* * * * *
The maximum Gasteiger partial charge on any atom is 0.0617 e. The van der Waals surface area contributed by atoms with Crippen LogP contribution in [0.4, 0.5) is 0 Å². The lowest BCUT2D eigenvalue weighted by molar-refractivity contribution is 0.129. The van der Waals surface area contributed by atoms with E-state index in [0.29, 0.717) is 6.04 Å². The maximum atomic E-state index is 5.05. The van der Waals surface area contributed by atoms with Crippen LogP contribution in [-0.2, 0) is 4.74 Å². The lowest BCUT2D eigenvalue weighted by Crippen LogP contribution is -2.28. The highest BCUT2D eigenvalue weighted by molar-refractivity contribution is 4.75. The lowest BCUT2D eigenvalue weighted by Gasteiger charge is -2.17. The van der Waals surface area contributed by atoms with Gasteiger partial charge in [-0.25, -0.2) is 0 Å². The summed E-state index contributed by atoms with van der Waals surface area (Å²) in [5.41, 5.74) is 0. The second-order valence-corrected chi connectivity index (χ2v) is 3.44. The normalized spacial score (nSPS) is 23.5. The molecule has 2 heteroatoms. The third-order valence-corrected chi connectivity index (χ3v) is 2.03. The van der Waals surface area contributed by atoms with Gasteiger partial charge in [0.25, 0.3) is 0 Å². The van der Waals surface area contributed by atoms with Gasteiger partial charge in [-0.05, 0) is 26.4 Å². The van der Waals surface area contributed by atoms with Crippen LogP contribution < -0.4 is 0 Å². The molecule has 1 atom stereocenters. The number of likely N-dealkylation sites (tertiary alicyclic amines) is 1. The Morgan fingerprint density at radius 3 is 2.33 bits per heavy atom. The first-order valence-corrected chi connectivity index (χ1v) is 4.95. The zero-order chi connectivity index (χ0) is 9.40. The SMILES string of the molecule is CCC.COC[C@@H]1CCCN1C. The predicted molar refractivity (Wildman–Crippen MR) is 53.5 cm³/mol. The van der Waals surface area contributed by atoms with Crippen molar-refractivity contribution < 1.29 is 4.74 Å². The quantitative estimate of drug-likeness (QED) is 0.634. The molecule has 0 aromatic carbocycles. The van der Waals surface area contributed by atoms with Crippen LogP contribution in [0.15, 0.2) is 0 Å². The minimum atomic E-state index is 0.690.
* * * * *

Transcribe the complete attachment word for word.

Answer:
The maximum Gasteiger partial charge on any atom is 0.0617 e. The van der Waals surface area contributed by atoms with Crippen LogP contribution in [0.4, 0.5) is 0 Å². The lowest BCUT2D eigenvalue weighted by molar-refractivity contribution is 0.129. The van der Waals surface area contributed by atoms with E-state index in [0.29, 0.717) is 6.04 Å². The maximum atomic E-state index is 5.05. The van der Waals surface area contributed by atoms with Crippen LogP contribution in [-0.2, 0) is 4.74 Å². The lowest BCUT2D eigenvalue weighted by Crippen LogP contribution is -2.28. The highest BCUT2D eigenvalue weighted by molar-refractivity contribution is 4.75. The lowest BCUT2D eigenvalue weighted by Gasteiger charge is -2.17. The van der Waals surface area contributed by atoms with Gasteiger partial charge in [-0.25, -0.2) is 0 Å². The summed E-state index contributed by atoms with van der Waals surface area (Å²) in [5.41, 5.74) is 0. The second-order valence-corrected chi connectivity index (χ2v) is 3.44. The normalized spacial score (nSPS) is 23.5. The molecule has 2 heteroatoms. The third-order valence-corrected chi connectivity index (χ3v) is 2.03. The van der Waals surface area contributed by atoms with Gasteiger partial charge in [0.25, 0.3) is 0 Å². The van der Waals surface area contributed by atoms with Gasteiger partial charge in [-0.05, 0) is 26.4 Å². The van der Waals surface area contributed by atoms with Crippen LogP contribution < -0.4 is 0 Å². The molecule has 1 atom stereocenters. The number of likely N-dealkylation sites (tertiary alicyclic amines) is 1. The Morgan fingerprint density at radius 3 is 2.33 bits per heavy atom. The first-order valence-corrected chi connectivity index (χ1v) is 4.95. The zero-order chi connectivity index (χ0) is 9.40. The SMILES string of the molecule is CCC.COC[C@@H]1CCCN1C. The predicted molar refractivity (Wildman–Crippen MR) is 53.5 cm³/mol. The van der Waals surface area contributed by atoms with Crippen molar-refractivity contribution < 1.29 is 4.74 Å². The quantitative estimate of drug-likeness (QED) is 0.634. The molecule has 0 aromatic carbocycles. The van der Waals surface area contributed by atoms with Crippen LogP contribution in [0.15, 0.2) is 0 Å². The minimum atomic E-state index is 0.690.